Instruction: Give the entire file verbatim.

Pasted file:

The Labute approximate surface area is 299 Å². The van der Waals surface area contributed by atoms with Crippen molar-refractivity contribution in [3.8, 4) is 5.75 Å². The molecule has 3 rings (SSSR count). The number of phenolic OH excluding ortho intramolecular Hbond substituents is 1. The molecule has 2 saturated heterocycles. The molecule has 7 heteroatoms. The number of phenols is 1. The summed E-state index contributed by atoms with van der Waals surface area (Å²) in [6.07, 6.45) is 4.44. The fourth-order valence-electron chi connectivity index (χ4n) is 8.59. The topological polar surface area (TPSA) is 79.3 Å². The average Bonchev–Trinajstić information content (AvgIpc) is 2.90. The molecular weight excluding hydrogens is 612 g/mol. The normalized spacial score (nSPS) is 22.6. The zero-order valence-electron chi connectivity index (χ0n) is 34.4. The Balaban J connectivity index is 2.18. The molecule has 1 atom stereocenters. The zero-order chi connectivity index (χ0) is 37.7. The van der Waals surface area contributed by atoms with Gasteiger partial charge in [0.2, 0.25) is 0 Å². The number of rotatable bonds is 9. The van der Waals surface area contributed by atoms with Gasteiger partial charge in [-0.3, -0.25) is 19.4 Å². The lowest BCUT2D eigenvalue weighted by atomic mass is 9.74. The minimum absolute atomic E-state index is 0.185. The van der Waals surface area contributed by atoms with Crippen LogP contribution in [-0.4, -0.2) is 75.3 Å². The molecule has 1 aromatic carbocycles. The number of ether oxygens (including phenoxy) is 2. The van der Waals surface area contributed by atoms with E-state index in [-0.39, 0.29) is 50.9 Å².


The Labute approximate surface area is 299 Å². The van der Waals surface area contributed by atoms with Crippen molar-refractivity contribution in [3.8, 4) is 5.75 Å². The molecule has 3 rings (SSSR count). The number of phenolic OH excluding ortho intramolecular Hbond substituents is 1. The molecule has 2 saturated heterocycles. The molecule has 7 heteroatoms. The number of phenols is 1. The summed E-state index contributed by atoms with van der Waals surface area (Å²) in [6.07, 6.45) is 4.44. The fourth-order valence-electron chi connectivity index (χ4n) is 8.59. The topological polar surface area (TPSA) is 79.3 Å². The average Bonchev–Trinajstić information content (AvgIpc) is 2.90. The molecular weight excluding hydrogens is 612 g/mol. The normalized spacial score (nSPS) is 22.6. The zero-order valence-electron chi connectivity index (χ0n) is 34.4. The Balaban J connectivity index is 2.18. The molecule has 1 atom stereocenters. The zero-order chi connectivity index (χ0) is 37.7. The van der Waals surface area contributed by atoms with Gasteiger partial charge in [0.2, 0.25) is 0 Å². The number of rotatable bonds is 9. The van der Waals surface area contributed by atoms with Gasteiger partial charge in [-0.3, -0.25) is 19.4 Å². The lowest BCUT2D eigenvalue weighted by atomic mass is 9.74. The minimum absolute atomic E-state index is 0.185. The van der Waals surface area contributed by atoms with Crippen LogP contribution in [-0.4, -0.2) is 75.3 Å². The molecule has 1 aromatic carbocycles. The number of ether oxygens (including phenoxy) is 2. The van der Waals surface area contributed by atoms with E-state index in [-0.39, 0.29) is 50.9 Å².